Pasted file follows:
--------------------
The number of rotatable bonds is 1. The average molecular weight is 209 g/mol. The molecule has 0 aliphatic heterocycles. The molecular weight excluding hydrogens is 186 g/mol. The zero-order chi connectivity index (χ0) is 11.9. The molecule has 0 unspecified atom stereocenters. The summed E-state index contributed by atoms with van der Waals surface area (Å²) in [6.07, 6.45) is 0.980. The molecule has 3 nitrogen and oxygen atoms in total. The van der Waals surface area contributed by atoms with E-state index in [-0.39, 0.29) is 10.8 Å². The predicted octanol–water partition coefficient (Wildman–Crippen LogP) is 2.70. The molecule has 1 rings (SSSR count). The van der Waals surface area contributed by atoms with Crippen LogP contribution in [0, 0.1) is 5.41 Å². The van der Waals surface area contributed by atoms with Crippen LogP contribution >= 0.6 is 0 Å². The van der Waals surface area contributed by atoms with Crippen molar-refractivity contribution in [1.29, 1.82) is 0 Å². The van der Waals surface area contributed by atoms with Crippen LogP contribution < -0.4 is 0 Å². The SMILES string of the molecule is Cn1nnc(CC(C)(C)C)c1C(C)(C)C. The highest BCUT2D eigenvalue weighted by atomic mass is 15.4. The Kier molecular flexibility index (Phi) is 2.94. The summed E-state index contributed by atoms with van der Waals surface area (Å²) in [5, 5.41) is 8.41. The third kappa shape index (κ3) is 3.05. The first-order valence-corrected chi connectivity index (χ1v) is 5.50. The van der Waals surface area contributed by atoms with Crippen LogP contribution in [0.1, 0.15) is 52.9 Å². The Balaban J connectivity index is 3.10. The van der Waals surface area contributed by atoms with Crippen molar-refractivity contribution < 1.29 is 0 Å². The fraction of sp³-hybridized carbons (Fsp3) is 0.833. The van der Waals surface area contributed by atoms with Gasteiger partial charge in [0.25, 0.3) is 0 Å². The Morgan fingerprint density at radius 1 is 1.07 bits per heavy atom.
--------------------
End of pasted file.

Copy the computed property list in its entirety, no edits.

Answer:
The number of rotatable bonds is 1. The average molecular weight is 209 g/mol. The molecule has 0 aliphatic heterocycles. The molecular weight excluding hydrogens is 186 g/mol. The zero-order chi connectivity index (χ0) is 11.9. The molecule has 0 unspecified atom stereocenters. The summed E-state index contributed by atoms with van der Waals surface area (Å²) in [6.07, 6.45) is 0.980. The molecule has 3 nitrogen and oxygen atoms in total. The van der Waals surface area contributed by atoms with E-state index in [-0.39, 0.29) is 10.8 Å². The predicted octanol–water partition coefficient (Wildman–Crippen LogP) is 2.70. The molecule has 1 rings (SSSR count). The van der Waals surface area contributed by atoms with Crippen LogP contribution in [0, 0.1) is 5.41 Å². The van der Waals surface area contributed by atoms with Crippen LogP contribution >= 0.6 is 0 Å². The van der Waals surface area contributed by atoms with Crippen molar-refractivity contribution in [1.29, 1.82) is 0 Å². The van der Waals surface area contributed by atoms with Crippen LogP contribution < -0.4 is 0 Å². The SMILES string of the molecule is Cn1nnc(CC(C)(C)C)c1C(C)(C)C. The highest BCUT2D eigenvalue weighted by atomic mass is 15.4. The Kier molecular flexibility index (Phi) is 2.94. The summed E-state index contributed by atoms with van der Waals surface area (Å²) in [5, 5.41) is 8.41. The third kappa shape index (κ3) is 3.05. The first-order valence-corrected chi connectivity index (χ1v) is 5.50. The van der Waals surface area contributed by atoms with Crippen LogP contribution in [0.1, 0.15) is 52.9 Å². The Balaban J connectivity index is 3.10. The van der Waals surface area contributed by atoms with Crippen molar-refractivity contribution < 1.29 is 0 Å². The fraction of sp³-hybridized carbons (Fsp3) is 0.833. The van der Waals surface area contributed by atoms with Gasteiger partial charge in [0.25, 0.3) is 0 Å². The Morgan fingerprint density at radius 1 is 1.07 bits per heavy atom.